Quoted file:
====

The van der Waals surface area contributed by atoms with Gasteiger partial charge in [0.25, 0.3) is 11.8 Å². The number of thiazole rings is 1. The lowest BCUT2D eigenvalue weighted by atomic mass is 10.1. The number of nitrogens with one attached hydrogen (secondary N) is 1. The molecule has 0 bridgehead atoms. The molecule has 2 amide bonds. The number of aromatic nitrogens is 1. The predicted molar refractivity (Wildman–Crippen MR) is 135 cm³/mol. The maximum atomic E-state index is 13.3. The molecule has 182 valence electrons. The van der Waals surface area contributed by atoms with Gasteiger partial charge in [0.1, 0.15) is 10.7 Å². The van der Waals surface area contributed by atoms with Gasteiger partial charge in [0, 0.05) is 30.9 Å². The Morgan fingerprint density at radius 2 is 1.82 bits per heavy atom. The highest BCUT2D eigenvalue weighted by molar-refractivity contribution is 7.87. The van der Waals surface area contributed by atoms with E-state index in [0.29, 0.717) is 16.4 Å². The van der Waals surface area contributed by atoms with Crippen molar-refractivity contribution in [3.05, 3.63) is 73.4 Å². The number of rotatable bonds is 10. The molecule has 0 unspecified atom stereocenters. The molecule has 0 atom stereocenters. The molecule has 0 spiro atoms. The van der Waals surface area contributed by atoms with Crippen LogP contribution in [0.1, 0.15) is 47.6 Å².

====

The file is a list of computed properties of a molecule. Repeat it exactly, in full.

The van der Waals surface area contributed by atoms with Gasteiger partial charge in [0.25, 0.3) is 11.8 Å². The number of thiazole rings is 1. The lowest BCUT2D eigenvalue weighted by atomic mass is 10.1. The number of nitrogens with one attached hydrogen (secondary N) is 1. The molecule has 0 bridgehead atoms. The molecule has 2 amide bonds. The number of aromatic nitrogens is 1. The predicted molar refractivity (Wildman–Crippen MR) is 135 cm³/mol. The maximum atomic E-state index is 13.3. The molecule has 182 valence electrons. The van der Waals surface area contributed by atoms with Gasteiger partial charge in [0.1, 0.15) is 10.7 Å². The van der Waals surface area contributed by atoms with Gasteiger partial charge in [0, 0.05) is 30.9 Å². The Morgan fingerprint density at radius 2 is 1.82 bits per heavy atom. The highest BCUT2D eigenvalue weighted by molar-refractivity contribution is 7.87. The van der Waals surface area contributed by atoms with E-state index in [0.29, 0.717) is 16.4 Å². The van der Waals surface area contributed by atoms with Crippen molar-refractivity contribution in [3.05, 3.63) is 73.4 Å². The number of rotatable bonds is 10. The molecule has 0 unspecified atom stereocenters. The molecule has 0 atom stereocenters. The molecule has 0 spiro atoms. The van der Waals surface area contributed by atoms with Crippen LogP contribution in [0.1, 0.15) is 47.6 Å².